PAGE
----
There you have it. Douglas Adams shared with us the concept in robotics called “GPP”, which stands for Genuine People Personalities. And so, your gentle author found himself feeding a robotic beast. It has a yawning mouth, a tongue and indeed, even a sniffer.
It also has a temperament. The customer puts the container in the mouth, the tongue rolls it back to the sniffer, the most judgemental part of the machine. The sniffer decides if the container tastes good (that is, will be redeemed by the store) or tasted bad, and if so yakk’s it back on the tongue to the customer, for their deep sadness. They’ll have to go elsewhere for their ten cents. (Here in Oregon in 2019, many containers have a 10 cent deposit you can get back. Other states have different rules.)
It took five machines to process my empties – one after the other each machine develops The Sad. They lick the empties, crush them into their bellies, but you can hear them whispering to each other about how they are just used as a slightly upscale garbage compactor. So you’ll see them break down, weep a little, and then be ready for more empties ten minutes later.
They sit in a line, quietly whimpering to each other. Bearing the burden. So what happens next? I’m cleaning up the various bits of cardboard because I don’t like to leave trash behind and I find a fat stack of Fred Meyer returnables credit blanks – which could have been turned over to The Resistance for them to redeem at $14.40 per… but I’m kind of a honest guy Eagle Scout type so I turned it in to the store. You should have seen the eyes go wide on the employee I handed it to. OOPS!
So then, I’m carrying my groceries to Ford SpaceLord, walking past a series of empty shopping carts I see a wallet. Not just any wallet, but a PHAT wallet. OK, FINE! Without even looking inside it there’s clearly a wild evening for someone so inclined, but I’m just not that kind of guy. Other people have returned my lost wallet, contents intact, so I turn it in to a store employee. Yay me.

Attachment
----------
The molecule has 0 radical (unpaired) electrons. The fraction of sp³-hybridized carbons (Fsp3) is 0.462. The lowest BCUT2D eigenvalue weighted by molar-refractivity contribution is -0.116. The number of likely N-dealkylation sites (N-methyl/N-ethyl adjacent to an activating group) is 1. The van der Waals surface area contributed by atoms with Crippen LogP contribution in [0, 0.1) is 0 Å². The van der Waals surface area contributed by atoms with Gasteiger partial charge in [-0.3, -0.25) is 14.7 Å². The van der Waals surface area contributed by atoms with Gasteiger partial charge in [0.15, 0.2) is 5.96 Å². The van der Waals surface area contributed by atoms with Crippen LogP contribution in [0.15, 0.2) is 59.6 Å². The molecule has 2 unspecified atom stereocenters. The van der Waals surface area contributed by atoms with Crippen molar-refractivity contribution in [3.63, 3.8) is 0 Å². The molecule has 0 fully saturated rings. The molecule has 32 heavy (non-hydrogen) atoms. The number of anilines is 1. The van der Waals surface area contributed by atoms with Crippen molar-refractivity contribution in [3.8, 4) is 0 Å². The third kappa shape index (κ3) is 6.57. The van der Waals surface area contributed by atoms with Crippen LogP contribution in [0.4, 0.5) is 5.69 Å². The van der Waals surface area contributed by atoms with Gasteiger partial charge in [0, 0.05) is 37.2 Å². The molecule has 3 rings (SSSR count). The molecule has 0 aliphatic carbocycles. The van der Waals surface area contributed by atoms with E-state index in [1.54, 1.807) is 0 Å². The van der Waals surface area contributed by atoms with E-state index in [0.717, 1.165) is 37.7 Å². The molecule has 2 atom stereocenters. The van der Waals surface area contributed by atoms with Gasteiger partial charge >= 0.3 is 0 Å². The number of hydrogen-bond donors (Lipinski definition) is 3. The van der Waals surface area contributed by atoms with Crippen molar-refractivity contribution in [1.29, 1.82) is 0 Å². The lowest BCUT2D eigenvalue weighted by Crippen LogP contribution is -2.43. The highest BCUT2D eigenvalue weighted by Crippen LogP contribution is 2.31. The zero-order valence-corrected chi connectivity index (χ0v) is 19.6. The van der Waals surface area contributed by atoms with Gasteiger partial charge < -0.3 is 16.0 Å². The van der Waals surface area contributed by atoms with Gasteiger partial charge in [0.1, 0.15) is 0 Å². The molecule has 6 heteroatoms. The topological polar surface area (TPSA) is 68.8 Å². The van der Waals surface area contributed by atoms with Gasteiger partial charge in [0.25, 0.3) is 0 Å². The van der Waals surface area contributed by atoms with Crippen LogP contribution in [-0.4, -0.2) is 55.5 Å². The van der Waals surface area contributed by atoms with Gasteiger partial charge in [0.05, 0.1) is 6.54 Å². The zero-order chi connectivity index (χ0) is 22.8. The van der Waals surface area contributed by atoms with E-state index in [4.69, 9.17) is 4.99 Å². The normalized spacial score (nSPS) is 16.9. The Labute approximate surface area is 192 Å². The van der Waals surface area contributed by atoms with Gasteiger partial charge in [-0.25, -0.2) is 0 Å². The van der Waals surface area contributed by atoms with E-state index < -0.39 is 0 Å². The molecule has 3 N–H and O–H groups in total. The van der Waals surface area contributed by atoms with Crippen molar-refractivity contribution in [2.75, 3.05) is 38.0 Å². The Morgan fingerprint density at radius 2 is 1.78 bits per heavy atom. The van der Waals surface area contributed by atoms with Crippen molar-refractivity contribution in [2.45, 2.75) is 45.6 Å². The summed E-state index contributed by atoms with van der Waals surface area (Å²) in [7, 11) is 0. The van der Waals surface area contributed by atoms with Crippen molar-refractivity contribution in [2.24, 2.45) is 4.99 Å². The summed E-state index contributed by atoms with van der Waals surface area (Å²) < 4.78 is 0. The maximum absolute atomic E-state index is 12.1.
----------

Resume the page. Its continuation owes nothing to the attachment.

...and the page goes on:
I had a good day at the winery, so turning that good feeling around for others makes me feel like we’re all Karma-Tastic and I reach into my breast pocket and find the five coupons for the returnables I churned through the sad machines that I forgot to redeem so I had to turn the car around and go shopping again. Derp!
So the part you missed… back at the winery I shucked and jived and entertained two fine young ladies until they made the wise decision to join our wine club.
So here’s the thing. Your author is a long term nerd, and is really stuck in his high-school identity of being terribly awkward and unattractive and I really can’t understand when women are nice to me. Sure, I know how to show a customer a good time, but these girls are shoving cash at me on their way out and they felt so bad about not having more cash to throw at me that they bought a $35 bottle of wine for me to take home…
Not that I find this a bad thing, but I wonder… is this what it’s like to be a stripper?